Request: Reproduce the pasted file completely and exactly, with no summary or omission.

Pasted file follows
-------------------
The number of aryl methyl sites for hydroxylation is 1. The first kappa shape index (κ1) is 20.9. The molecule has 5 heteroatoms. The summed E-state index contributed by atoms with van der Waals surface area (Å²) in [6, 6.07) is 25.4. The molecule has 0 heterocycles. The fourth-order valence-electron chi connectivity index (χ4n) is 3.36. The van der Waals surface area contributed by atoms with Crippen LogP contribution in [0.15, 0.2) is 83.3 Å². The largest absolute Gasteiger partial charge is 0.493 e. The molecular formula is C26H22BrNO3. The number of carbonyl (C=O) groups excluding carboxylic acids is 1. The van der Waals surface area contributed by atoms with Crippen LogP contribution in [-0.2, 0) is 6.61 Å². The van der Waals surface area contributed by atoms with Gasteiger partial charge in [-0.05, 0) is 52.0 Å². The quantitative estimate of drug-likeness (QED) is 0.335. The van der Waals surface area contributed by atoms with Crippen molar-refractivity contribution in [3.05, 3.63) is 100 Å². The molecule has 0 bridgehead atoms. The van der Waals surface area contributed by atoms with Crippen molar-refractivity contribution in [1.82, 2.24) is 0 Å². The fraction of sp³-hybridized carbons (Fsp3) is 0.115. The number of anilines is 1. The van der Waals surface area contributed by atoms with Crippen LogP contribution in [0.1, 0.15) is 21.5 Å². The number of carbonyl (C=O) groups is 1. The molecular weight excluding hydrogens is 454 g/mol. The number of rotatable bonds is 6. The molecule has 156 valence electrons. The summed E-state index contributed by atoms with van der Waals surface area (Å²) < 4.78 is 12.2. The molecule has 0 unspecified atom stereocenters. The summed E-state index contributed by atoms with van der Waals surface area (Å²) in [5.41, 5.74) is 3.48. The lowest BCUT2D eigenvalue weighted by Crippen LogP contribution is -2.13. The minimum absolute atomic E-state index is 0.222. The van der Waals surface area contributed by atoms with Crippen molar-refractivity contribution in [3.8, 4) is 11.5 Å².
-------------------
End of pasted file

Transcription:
The number of aryl methyl sites for hydroxylation is 1. The first kappa shape index (κ1) is 20.9. The molecule has 5 heteroatoms. The summed E-state index contributed by atoms with van der Waals surface area (Å²) in [6, 6.07) is 25.4. The molecule has 0 heterocycles. The fourth-order valence-electron chi connectivity index (χ4n) is 3.36. The van der Waals surface area contributed by atoms with Crippen LogP contribution in [0.15, 0.2) is 83.3 Å². The largest absolute Gasteiger partial charge is 0.493 e. The molecular formula is C26H22BrNO3. The number of carbonyl (C=O) groups excluding carboxylic acids is 1. The van der Waals surface area contributed by atoms with Crippen LogP contribution in [-0.2, 0) is 6.61 Å². The van der Waals surface area contributed by atoms with Gasteiger partial charge in [-0.05, 0) is 52.0 Å². The quantitative estimate of drug-likeness (QED) is 0.335. The van der Waals surface area contributed by atoms with Crippen molar-refractivity contribution in [3.05, 3.63) is 100 Å². The molecule has 0 bridgehead atoms. The van der Waals surface area contributed by atoms with Crippen molar-refractivity contribution in [1.82, 2.24) is 0 Å². The fraction of sp³-hybridized carbons (Fsp3) is 0.115. The number of anilines is 1. The van der Waals surface area contributed by atoms with Crippen LogP contribution in [0.1, 0.15) is 21.5 Å². The number of carbonyl (C=O) groups is 1. The molecular weight excluding hydrogens is 454 g/mol. The number of rotatable bonds is 6. The molecule has 156 valence electrons. The summed E-state index contributed by atoms with van der Waals surface area (Å²) < 4.78 is 12.2. The molecule has 0 unspecified atom stereocenters. The summed E-state index contributed by atoms with van der Waals surface area (Å²) in [5.41, 5.74) is 3.48. The lowest BCUT2D eigenvalue weighted by Crippen LogP contribution is -2.13. The minimum absolute atomic E-state index is 0.222. The van der Waals surface area contributed by atoms with Crippen molar-refractivity contribution in [3.8, 4) is 11.5 Å².